3 thoughts on “Who Are We?

  1. Divided.

    Mary, in retrospect, your historic article “East Versus West” sums it up. If it were still 1913, I’d be voting for secession!

    If I may use a few quoted statements from “East Versus West”:
    “The scuttlebutt among kids was that west siders were not as good as east siders.”…”people say that there’s nothing on the west side, indicating that the west side does not contribute economically toward Little Falls”…”While people generally don’t like to pay taxes, they get particularly annoyed when they feel their taxes aren’t being spent fairly.”…”the east side was referred to as the “rich” side.”

    Those sentiments are what still exists today, as it did when I was going to school in the 1960’s and early 1970’s. Many of my childhood friends’ parents moved from the west side to the east side in order to rid themselves of the stigma of being a “westsider”. When I had to go to public schools on the east side, my former friends didn’t bother to socialize with me. Most of my west side friends, many who have passed on, were the ones I socialized with back then. There were the conflicts/arguments/fights, to the point of “gang” mentality, between the east side and west side teens during the late 60’s and early 70’s.

    Little Falls has always been divided and will always be, not just from the mindset, but the physical barriers. The Mississippi River…although beautiful to some, and the constant railroad trains passing through town, are physical reminders of the constant divide between the east and west. When there were fewer trains, parades used to start on the west side, from what is now Lindbergh Drive South, and continue over the bridge to the east side. These were about the only times, that I can recall, that the city shared a common connection. Until there is a solution to the train problem, Little Falls will never regain any common connections.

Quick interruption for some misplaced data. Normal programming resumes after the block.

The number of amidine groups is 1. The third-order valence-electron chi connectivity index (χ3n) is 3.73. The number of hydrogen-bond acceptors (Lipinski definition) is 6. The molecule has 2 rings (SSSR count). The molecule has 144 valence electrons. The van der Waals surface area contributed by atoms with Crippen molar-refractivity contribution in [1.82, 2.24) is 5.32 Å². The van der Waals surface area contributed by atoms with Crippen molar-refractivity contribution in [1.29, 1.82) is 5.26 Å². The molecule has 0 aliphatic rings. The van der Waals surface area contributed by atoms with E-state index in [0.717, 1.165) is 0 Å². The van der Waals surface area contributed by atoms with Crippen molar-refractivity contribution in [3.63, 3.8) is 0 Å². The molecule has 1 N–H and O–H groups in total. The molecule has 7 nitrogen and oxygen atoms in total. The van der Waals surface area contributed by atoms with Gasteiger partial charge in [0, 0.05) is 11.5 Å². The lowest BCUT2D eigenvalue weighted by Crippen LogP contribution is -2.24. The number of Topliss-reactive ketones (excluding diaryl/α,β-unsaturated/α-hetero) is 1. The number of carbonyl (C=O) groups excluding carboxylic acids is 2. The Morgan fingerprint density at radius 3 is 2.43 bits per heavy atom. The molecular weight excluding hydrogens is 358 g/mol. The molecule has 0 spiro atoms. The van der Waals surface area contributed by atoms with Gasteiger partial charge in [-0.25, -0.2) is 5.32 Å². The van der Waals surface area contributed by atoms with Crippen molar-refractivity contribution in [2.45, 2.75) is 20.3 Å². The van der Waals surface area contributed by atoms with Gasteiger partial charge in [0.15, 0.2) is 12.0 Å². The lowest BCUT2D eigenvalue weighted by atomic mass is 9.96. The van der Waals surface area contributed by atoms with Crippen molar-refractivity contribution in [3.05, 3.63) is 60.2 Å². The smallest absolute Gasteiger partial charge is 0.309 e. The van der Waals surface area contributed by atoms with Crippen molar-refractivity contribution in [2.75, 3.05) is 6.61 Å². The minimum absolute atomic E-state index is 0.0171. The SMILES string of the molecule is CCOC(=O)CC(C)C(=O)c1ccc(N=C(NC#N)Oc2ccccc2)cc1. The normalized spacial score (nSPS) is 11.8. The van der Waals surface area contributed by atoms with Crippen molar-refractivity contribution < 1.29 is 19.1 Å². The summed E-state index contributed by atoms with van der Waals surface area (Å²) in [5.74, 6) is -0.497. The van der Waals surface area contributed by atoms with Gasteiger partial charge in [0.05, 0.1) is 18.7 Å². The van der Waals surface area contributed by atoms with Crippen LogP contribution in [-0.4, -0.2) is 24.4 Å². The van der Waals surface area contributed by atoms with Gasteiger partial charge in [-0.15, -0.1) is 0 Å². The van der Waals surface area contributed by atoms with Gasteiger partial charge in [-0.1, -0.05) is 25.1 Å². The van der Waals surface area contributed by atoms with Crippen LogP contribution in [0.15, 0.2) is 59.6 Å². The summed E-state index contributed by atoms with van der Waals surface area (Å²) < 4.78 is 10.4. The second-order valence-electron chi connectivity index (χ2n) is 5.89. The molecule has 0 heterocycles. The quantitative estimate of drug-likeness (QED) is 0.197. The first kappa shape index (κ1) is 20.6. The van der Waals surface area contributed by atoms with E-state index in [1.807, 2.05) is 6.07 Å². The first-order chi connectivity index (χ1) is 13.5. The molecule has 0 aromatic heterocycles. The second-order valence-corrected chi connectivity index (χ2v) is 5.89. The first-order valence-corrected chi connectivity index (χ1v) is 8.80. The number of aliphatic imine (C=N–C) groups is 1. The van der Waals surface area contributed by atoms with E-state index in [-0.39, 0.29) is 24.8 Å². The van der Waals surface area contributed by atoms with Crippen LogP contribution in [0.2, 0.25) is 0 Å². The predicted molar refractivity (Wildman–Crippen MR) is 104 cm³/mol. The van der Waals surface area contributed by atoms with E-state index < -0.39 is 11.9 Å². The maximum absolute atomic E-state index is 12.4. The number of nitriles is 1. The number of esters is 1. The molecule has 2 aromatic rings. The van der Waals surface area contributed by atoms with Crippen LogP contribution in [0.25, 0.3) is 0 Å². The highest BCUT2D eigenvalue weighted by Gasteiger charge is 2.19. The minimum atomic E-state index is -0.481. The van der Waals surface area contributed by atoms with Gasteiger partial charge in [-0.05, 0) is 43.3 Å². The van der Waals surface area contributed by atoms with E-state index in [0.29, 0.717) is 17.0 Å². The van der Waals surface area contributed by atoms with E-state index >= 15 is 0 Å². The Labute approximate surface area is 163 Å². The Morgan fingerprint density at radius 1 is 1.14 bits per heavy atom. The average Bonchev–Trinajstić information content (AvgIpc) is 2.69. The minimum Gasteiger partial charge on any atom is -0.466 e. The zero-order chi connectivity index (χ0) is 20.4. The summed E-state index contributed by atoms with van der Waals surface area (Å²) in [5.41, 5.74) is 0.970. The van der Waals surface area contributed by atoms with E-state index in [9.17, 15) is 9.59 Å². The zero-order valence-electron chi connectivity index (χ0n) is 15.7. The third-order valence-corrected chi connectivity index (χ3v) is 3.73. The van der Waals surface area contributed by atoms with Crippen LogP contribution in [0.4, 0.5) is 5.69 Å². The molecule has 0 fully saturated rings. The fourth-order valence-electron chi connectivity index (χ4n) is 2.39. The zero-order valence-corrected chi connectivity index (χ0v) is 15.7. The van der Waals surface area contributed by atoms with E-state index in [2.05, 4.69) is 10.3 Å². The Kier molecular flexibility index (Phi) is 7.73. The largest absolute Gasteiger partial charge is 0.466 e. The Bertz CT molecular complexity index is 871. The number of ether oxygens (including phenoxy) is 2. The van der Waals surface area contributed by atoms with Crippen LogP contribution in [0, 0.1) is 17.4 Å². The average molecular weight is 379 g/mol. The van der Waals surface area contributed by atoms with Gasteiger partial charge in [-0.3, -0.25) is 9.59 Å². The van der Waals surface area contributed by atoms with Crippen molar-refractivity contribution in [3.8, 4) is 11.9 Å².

• Perhaps we need to return to the very beginnings of Little Falls. When the two sides were platted, they were platted separately and the east side was called Little Falls, while the west side was called Little Falls West. Create two distinct cities instead of one.


  2. Aging, quiet, with a can’t-do attitude, marked by stasis.

    When you look at census data for Little Falls, 20.6% of the population is over 65, as compared to 12.9% in the rest of the state. http://quickfacts.census.gov/qfd/states/27/2737556.html From the information I’ve seen, much of rural Minnesota is aging and trying to figure out what to do to attract young people to return. There are some people in Little Falls that say they want to attract young families, but there isn’t much active movement on this front. Decent jobs need to be available for this to happen. We also need to quit saying what a nuisance young people are. (I return to the fact that a technical college planned to move to the city but was turned away because the city didn’t want them causing trouble. I’m astounded at this attitude.)

    As for our can’t-do attitude, any creative ideas that are put forth are summarily dismissed by people imagining the worst possible outcomes. I’ve seen some of this in the comments already. It’s so much easier to shoot down an idea than it is to figure out how to overcome potential problems in order to get it to work. This can’t-do attitude leads to stasis. We’re just standing in place, not accomplishing much of anything.

    In thinking about this over the past couple of weeks, I came to a startling realization. Maybe Little Falls is the way it is because that’s the way most people want it. They like it static and quiet, with nothing (like those pesky young people) bothering them.

    If this is the case, perhaps we need to follow one of my sister-in-law’s Sunday sermons. She addressed her aging church that didn’t want to change by telling them that it was okay to stay the same. However, they had to realize that if nothing changed, if they didn’t do anything to welcome young people, the church would die. It was inevitable. And it was okay. They could choose to have their church die with dignity. But die it would.

    While this may seem melodramatic … I don’t believe LF is close to death or on life support … larger cities than LF are dealing with collapse. Detroit comes to mind. View the show “Forgotten Planet” to see more examples of places that are now in ruins. http://press.discovery.com/us/3n/programs/forgotten-planet/

    So, what’s it going to be? Are we going to choose to die with dignity or reinvigorate the city?


Comments are closed.